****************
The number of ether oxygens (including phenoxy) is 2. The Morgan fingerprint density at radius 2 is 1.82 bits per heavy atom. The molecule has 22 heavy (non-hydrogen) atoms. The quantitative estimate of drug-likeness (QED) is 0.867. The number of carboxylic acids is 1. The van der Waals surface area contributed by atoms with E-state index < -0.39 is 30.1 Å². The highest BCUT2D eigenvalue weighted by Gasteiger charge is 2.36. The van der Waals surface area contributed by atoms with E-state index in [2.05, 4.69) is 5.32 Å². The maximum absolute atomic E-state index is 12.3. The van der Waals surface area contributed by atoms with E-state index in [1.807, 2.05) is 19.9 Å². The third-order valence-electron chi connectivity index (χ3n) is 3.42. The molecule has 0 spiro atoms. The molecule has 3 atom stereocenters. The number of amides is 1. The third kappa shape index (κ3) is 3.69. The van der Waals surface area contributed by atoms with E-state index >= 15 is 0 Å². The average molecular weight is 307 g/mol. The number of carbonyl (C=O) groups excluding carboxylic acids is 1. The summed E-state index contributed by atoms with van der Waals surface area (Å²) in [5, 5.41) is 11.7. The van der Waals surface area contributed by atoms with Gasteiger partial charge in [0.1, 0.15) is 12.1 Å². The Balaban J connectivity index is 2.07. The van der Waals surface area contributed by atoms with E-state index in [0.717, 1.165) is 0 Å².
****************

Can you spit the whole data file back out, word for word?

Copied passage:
The number of ether oxygens (including phenoxy) is 2. The Morgan fingerprint density at radius 2 is 1.82 bits per heavy atom. The molecule has 22 heavy (non-hydrogen) atoms. The quantitative estimate of drug-likeness (QED) is 0.867. The number of carboxylic acids is 1. The van der Waals surface area contributed by atoms with E-state index < -0.39 is 30.1 Å². The highest BCUT2D eigenvalue weighted by Gasteiger charge is 2.36. The van der Waals surface area contributed by atoms with E-state index in [2.05, 4.69) is 5.32 Å². The maximum absolute atomic E-state index is 12.3. The van der Waals surface area contributed by atoms with E-state index in [1.807, 2.05) is 19.9 Å². The third-order valence-electron chi connectivity index (χ3n) is 3.42. The molecule has 0 spiro atoms. The molecule has 3 atom stereocenters. The number of amides is 1. The third kappa shape index (κ3) is 3.69. The van der Waals surface area contributed by atoms with E-state index >= 15 is 0 Å². The average molecular weight is 307 g/mol. The number of carbonyl (C=O) groups excluding carboxylic acids is 1. The summed E-state index contributed by atoms with van der Waals surface area (Å²) in [5, 5.41) is 11.7. The van der Waals surface area contributed by atoms with Gasteiger partial charge in [0.1, 0.15) is 12.1 Å². The Balaban J connectivity index is 2.07. The van der Waals surface area contributed by atoms with E-state index in [0.717, 1.165) is 0 Å².